Home Network Router Security Secrets
Most people who install a home network never delve inside the netherworld of security settings on their router. Who can blame them—it’s about as frightening as putting your hand in a shoebox full of rabid gerbils. Nevertheless, it’s worth the effort if you know what you’re doing.
To use Router Security features, you need to get inside your router and access its control panel. To do this, type the router’s internal IP address into your web browser on a computer on your network like this address for DLink routers: http://192.168.0.1. For Linksys routers, it’s http://192.168.1.1, and http://192.168.2.1 for several other brands.
Change your admin password.
Routers come with a factory default User ID and password to safeguard a router’s configuration panel. On the DLink router, the User ID is admin and the password is left blank. You should change the password so wireless snoopers can’t get into the router and mess around with its settings. Here’s how: Click the Tools tab, then the Admin button, and change the Administrator password by typing it twice.
Turn on the DMZ and Firewall (NAT/SPI)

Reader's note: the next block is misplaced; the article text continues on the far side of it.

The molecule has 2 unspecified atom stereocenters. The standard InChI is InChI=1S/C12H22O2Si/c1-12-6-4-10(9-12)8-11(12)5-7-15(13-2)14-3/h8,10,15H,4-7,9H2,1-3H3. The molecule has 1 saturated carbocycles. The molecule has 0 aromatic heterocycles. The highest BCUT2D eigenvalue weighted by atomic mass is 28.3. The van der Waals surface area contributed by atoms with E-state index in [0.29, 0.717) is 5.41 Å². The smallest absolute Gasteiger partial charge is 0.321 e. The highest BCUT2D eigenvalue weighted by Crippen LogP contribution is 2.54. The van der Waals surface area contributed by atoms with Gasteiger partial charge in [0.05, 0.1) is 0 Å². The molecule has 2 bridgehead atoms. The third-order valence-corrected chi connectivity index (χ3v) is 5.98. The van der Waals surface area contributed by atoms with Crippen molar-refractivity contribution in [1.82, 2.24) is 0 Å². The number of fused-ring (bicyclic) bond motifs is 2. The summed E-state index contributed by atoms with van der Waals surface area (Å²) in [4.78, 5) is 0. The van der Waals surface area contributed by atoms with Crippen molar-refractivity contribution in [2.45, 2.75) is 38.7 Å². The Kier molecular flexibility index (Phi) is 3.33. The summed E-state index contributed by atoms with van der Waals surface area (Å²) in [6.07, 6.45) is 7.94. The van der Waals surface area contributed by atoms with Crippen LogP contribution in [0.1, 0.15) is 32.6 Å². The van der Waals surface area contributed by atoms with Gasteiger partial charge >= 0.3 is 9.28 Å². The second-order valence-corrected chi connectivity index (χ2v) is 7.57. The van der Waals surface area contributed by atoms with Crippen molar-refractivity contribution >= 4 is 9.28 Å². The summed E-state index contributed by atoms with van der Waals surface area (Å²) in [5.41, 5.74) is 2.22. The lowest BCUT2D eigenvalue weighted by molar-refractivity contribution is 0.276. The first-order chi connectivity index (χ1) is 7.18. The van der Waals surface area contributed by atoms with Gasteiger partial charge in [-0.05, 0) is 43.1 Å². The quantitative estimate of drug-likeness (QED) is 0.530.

Short for Demilitarized Zone, this feature lets you designate an internal device on your network to appear as if it is outside your router’s firewall. It’s handy if you have a webcam or gaming computer that won’t be blocked by the router firewall. To set up a DMZ, simply assign the computer (or webcam) a fixed internal IP address, and then turn on the DMZ in the router and add the computer’s IP address. DMZ settings can be found on a DLink router by clicking the Advanced tab then the DMZ button.
Customize the SSID (Wireless Broadcast)
Change the SSID name on your router from the factory default. On a Linksys router, it is “linksys”. On a DLink router, it is “default”. Change these to a familiar but unique name that doesn’t give away any personal info like your surname or home address. I always try to call it something humorous like snackcentral, fuzzyslippers (see Figure 7), or tastymackerel. This shows any would-be hacker that you have changed the default settings on your router and know how to work the router. If it’s named the default SSID, it’s an invitation to an outsider to come in and poke around
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